AAC Publications - http://publications.americanalpineclub.org

Asia, Nepal, Kumbhakarna, North Face

Kumbhakarna, North Face. Ascent and Tragedy. Our expedition consisted of Ger Friele, Edmond Öfner, Ferry van Wilgenburg, Rudolf de Koning, Dr. Ingo Doomenbal and me as leader. With 55 porters we set out from Hille on September 5. Base Camp was at 4600 meters on the northern moraine of the Jannu Glacier, a beautiful spot with a small stream. After reconnaissance, we decided to repeat the route pioneered in 1975 by New Zealanders and finally climbed by Japanese in 1976. We abandoned the idea of climbing the very demanding pillar left of the route. From September 21 to 25, we fixed rope on the lower buttress to the snow plateau at 5500 meters. The weather was bad and the climbing up to UIAA V difficulty. Camp I was at the top of the buttress. After a few days of rest, we fixed rope on the “Wall of Shadows,” 600 meters of technically very difficult climbing with three pitches of vertical ice couloirs. Camp II was at the top of this at 6100 meters. On October 9, Öfner and I started from Camp II for the summit alpine-style. The first part above Camp II had some difficult vertical rock and a vertical ice couloir. Afterwards we came onto the large snowfield and difficulties diminished. We bivouacked at 6700 meters and again a second night on the summit ridge at 7250 meters. There I discovered I had frostbitten feet. Öfner left the bivouac at midnight and reached the summit at 6:30. At 11:30 he was back and together we descended, still on October 11, to our third bivouac at 6600 meters. Meanwhile, Friele and de Koning had bivouacked at 6400 and 7100 meters. While Öfner and I descended to Base Camp on the 12th, they reached their third bivouac at 7250 meters. They got to the summit at 1:30 P.M. on October 13 and returned to 7250 meters. The next day they were returning to Camp II and at six P.M. made radio contact from 60 meters above camp. From then on, we heard nothing and could not see them. On the 15th, van Wilgenburg went to look for them and discovered their bodies at the foot of the “Wall of Shadows.” They must have been struck by falling ice while descending the last 60 meters to Camp II. Van Hilgenburg buried the two bodies in a crevasse on the snow plateau.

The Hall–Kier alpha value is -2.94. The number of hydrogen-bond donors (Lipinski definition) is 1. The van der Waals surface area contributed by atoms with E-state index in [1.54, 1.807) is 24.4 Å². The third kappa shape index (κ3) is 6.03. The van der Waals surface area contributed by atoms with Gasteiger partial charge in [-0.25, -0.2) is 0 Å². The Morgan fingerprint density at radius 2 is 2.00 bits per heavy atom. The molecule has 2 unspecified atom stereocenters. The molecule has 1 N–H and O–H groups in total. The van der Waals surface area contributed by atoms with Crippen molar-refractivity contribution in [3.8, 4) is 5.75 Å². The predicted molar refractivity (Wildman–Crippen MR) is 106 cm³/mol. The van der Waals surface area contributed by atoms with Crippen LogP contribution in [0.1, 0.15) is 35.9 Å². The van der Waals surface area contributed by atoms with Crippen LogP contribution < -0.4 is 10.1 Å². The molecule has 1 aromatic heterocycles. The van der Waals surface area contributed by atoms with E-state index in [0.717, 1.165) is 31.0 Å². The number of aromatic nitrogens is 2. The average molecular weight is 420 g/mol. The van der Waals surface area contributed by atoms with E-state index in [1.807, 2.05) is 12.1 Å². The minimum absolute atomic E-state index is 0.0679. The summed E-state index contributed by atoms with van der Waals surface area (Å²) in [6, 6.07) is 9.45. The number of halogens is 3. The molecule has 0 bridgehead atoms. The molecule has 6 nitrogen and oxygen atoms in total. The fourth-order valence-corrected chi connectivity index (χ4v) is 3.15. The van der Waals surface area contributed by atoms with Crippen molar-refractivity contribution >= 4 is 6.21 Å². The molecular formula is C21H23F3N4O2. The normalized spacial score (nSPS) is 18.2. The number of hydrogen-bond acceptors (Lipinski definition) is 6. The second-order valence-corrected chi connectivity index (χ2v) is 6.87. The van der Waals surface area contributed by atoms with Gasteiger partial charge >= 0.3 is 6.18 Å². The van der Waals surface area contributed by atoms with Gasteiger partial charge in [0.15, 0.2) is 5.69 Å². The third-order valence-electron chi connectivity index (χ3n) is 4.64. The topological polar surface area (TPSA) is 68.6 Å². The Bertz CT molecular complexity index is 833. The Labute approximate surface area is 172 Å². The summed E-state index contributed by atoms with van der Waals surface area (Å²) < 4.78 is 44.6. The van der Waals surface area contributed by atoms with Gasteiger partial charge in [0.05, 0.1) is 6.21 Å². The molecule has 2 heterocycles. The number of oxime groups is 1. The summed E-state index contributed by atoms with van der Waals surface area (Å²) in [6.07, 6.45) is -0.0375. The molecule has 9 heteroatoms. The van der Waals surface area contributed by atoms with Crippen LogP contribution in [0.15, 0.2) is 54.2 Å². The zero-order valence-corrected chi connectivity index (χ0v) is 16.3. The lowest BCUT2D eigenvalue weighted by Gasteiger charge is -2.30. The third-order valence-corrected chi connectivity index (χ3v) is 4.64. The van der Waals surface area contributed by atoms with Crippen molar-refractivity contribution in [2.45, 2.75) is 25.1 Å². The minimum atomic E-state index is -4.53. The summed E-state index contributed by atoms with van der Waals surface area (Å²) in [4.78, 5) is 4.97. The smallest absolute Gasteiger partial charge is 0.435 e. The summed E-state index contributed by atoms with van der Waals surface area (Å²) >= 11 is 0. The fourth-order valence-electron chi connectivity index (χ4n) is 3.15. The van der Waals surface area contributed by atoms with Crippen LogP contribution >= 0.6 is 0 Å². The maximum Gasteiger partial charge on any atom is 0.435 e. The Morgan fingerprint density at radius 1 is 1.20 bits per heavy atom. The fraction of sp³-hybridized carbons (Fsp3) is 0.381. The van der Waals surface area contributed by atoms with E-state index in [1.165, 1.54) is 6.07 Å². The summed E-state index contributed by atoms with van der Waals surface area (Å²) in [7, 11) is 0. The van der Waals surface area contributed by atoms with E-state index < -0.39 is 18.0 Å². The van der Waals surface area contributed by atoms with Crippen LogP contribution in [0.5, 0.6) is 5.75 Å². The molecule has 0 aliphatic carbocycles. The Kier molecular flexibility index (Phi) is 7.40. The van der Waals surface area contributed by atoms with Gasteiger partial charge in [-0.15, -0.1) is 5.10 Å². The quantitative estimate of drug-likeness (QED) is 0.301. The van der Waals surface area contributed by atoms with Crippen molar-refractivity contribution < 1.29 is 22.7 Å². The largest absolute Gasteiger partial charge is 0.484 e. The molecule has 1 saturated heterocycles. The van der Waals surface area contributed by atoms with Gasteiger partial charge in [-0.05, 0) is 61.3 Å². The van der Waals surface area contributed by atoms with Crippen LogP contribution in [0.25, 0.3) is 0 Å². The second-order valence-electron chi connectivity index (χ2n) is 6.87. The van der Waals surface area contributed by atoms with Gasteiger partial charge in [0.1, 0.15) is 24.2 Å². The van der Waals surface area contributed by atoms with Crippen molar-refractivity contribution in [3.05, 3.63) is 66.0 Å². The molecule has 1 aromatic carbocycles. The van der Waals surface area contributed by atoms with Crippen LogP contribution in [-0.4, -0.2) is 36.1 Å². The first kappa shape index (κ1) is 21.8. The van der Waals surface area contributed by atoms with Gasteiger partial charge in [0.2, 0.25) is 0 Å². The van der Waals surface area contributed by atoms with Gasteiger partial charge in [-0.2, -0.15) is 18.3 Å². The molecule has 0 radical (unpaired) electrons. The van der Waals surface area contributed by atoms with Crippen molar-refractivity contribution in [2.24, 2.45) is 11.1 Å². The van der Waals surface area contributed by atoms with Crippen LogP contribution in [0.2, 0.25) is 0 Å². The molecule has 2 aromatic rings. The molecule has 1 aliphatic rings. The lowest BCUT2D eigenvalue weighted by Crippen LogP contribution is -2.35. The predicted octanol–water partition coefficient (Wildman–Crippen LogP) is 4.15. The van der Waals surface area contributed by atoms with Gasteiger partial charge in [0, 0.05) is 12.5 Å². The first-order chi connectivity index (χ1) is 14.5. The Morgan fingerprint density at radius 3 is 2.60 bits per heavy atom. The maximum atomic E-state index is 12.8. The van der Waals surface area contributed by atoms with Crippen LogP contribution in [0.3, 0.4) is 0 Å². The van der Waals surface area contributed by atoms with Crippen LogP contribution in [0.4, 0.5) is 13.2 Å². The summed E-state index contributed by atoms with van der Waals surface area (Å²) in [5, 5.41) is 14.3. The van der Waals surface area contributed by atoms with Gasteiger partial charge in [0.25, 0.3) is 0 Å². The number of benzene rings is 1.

Gerard C. van Sprang, Koninklijke Nederlandse Alpen Vereniging